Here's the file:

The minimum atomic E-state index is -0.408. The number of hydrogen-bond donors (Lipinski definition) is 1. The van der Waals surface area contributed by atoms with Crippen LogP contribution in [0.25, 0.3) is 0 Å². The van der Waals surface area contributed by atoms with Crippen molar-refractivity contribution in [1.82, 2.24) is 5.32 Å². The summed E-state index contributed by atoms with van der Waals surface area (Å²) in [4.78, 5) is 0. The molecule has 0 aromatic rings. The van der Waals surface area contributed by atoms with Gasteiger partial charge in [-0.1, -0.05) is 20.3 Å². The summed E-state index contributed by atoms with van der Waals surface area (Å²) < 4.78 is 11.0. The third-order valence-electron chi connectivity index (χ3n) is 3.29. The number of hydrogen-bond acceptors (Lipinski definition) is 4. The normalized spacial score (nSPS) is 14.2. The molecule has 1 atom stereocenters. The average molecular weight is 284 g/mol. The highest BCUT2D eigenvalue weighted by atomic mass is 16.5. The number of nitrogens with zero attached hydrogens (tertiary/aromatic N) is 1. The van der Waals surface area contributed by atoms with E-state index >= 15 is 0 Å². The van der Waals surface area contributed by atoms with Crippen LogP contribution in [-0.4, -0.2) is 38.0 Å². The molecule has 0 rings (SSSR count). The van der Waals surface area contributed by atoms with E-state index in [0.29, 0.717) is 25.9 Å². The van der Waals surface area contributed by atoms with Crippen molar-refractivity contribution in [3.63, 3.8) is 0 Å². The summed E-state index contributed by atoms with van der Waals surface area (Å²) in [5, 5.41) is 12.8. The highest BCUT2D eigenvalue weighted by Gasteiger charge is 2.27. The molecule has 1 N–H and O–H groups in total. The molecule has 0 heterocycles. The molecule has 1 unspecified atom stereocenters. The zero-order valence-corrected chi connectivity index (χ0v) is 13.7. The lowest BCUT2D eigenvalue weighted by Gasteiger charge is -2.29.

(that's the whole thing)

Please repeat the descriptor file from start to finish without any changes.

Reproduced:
The minimum atomic E-state index is -0.408. The number of hydrogen-bond donors (Lipinski definition) is 1. The van der Waals surface area contributed by atoms with Crippen LogP contribution in [0.25, 0.3) is 0 Å². The van der Waals surface area contributed by atoms with Crippen molar-refractivity contribution in [1.82, 2.24) is 5.32 Å². The summed E-state index contributed by atoms with van der Waals surface area (Å²) in [4.78, 5) is 0. The molecule has 0 aromatic rings. The van der Waals surface area contributed by atoms with Gasteiger partial charge in [-0.1, -0.05) is 20.3 Å². The summed E-state index contributed by atoms with van der Waals surface area (Å²) < 4.78 is 11.0. The third-order valence-electron chi connectivity index (χ3n) is 3.29. The number of hydrogen-bond acceptors (Lipinski definition) is 4. The normalized spacial score (nSPS) is 14.2. The molecule has 1 atom stereocenters. The average molecular weight is 284 g/mol. The highest BCUT2D eigenvalue weighted by atomic mass is 16.5. The number of nitrogens with zero attached hydrogens (tertiary/aromatic N) is 1. The van der Waals surface area contributed by atoms with E-state index >= 15 is 0 Å². The van der Waals surface area contributed by atoms with Crippen LogP contribution in [-0.4, -0.2) is 38.0 Å². The molecule has 0 rings (SSSR count). The van der Waals surface area contributed by atoms with E-state index in [0.29, 0.717) is 25.9 Å². The van der Waals surface area contributed by atoms with Crippen molar-refractivity contribution in [3.63, 3.8) is 0 Å². The summed E-state index contributed by atoms with van der Waals surface area (Å²) in [5, 5.41) is 12.8. The highest BCUT2D eigenvalue weighted by Gasteiger charge is 2.27. The molecule has 1 N–H and O–H groups in total. The molecule has 0 heterocycles. The molecule has 1 unspecified atom stereocenters. The zero-order valence-corrected chi connectivity index (χ0v) is 13.7. The lowest BCUT2D eigenvalue weighted by Gasteiger charge is -2.29.